Revenue vs Profit vs Cash: Which one is most important?

Revenue vs Profit vs Cash

Revenue, profit and cash are all needed to operate a healthy business. But they are very different numbers and tell different stories about your operations.

In the perfect world, your Revenue, Profit and Cash balance will grow at the same rate. Unfortunately, it’s common for businesses to generate a 25% increase in revenue but profit remains flat and cash disappears.

This is what I refer to as the Busy But Broke syndrome. Everyone in your business is busy but at the end of the month, you have nothing to show for all of the hard work.

The key to growing revenue, profit and cash at the same time is understanding each one and how they work together.


Revenue Definition

Revenue is the money earned from the sale of your services. It is the total amount you charged your customers for the services you provided. For example, if you sell a $1,000 service to 15 customers during the month, your monthly income statement will report total revenue of $15,000.

Nicknames: Sales, Gross Income and Top Line.

Report: You’ll find revenue on your income statement aka profit and loss statement or P&L.

Revenue measures the effectiveness of the company’s ability to convert leads into sales. 

Profit Definition

Profit is the result of a basic math formula: Revenue – Expenses = Profit.

Nicknames: Net Income and Bottom Line.

Report: You’ll find profit on the income statement.

Profit measures the company’s ability to sell services at a price higher than it cost to deliver the service (COGS) and operate a business (overhead). 

Cash Definition

Nothing mysterious here…cash is simply the amount of money you have in your business bank account. It’s reported on the Balance Sheet.

A healthy cash balance is a good indicator of whether the company will be able to pay employees, vendors and lenders on time.

Full Financial Picture

To see the full picture, you need to look at your Cash Flow Statement. It will help you reconcile the total revenue the company earned to the profit and to the actual amount of cash leftover at the end of the month.

How do I know I am growing at a healthy rate?

In the perfect world, your revenue, profit and cash will grow at the same rate. If revenue increased 25%, you would see a 25% increase in profit and cash.


The goal is to increase revenue while maintaining the same profitability level.



Too often, companies focus on increasing revenue and do not pay attention to maintaining profitability so their financial statements end up looking like this example.


This is a sign of unhealthy growth. Revenue increased by 25% but the company was not as profitable and lost cash. You’ll notice this if you’re busy but have not to show for it at the end of the month.


It is always good to paint the picture of what the perfect world could look like. But, the perfect scenario rarely happens in business. Here’s a look at what your goal should be in the real world to maintain profitability while you watch revenue, profit and cash increase. Your real-world picture should look something like the example below.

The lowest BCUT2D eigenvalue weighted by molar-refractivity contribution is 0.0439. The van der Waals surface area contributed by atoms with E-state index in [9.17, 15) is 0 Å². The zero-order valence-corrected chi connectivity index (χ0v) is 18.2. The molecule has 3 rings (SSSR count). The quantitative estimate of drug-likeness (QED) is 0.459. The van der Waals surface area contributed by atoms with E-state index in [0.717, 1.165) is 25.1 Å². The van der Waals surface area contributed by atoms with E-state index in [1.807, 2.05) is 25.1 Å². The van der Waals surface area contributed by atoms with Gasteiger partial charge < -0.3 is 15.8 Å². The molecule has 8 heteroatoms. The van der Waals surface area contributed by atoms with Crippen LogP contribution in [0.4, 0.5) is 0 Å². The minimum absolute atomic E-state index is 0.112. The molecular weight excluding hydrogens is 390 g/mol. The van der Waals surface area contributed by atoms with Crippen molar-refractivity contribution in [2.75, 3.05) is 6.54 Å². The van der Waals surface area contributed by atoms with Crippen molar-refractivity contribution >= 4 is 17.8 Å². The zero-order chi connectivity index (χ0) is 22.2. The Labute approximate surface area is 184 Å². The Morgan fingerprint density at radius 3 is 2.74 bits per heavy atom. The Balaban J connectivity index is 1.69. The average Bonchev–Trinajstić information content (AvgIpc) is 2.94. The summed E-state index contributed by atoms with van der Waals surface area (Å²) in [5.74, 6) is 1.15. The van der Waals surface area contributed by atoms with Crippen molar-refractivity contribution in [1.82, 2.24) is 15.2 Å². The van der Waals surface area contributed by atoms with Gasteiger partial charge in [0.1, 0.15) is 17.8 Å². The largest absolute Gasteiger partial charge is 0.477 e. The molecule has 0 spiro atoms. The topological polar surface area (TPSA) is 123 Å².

• Revenue increased by 25%
  • Profitability was maintained at 15%
  • Cash increased depending on how much money was used to purchase new equipment, make distributions to owners or pay taxes. 

This winning combination is the secret to growing a healthy company.

Bottom Line

An increase in revenue does not automatically lead to higher profits and more cash in the bank.

Check out these hiding places if your revenue increased but profitability decreased:

  • Too many discounts given to customers

  • Labor expense increased due to inefficiencies or inability to handle the extra work load

  • Cost to acquire new customers increased (marketing ROI decreased)

If revenue and profit increased, but cash decreased, review these accounts to determine where the cash disappeared to. Remember, the profit formula is Revenue minus Expenses. The formula does not consider:

  • Accounts Receivable (AR) – the cash your customers owe you for the services provided. Accounts receivable is created when a business provides services today but allows the customer to pay 30 days later. When you provide the service, revenue is reported on the income statement and hopefully, profit increases. But, the revenue and profit have not converted to cash yet. It is stuck in accounts receivable. This is referred to as the accrual basis of accounting.

    Review your Accounts Receivable report to determine if customers are paying you on time. If too much cash is stuck in AR, consider limiting the number of customers you extend credit to or ask for a down payment before you start work to help with cash flow.
  • Assets – cash is also used to buy inventory, replace an old printer, or buy a new vehicle.

  • Cash is also used to repay the principal portion of loans or make equity distributions to the owners.

Nothing in business happens by accident. It’s fun to watch revenue increase, but it takes all three – revenue, profit and cash – to grow a financially strong business.

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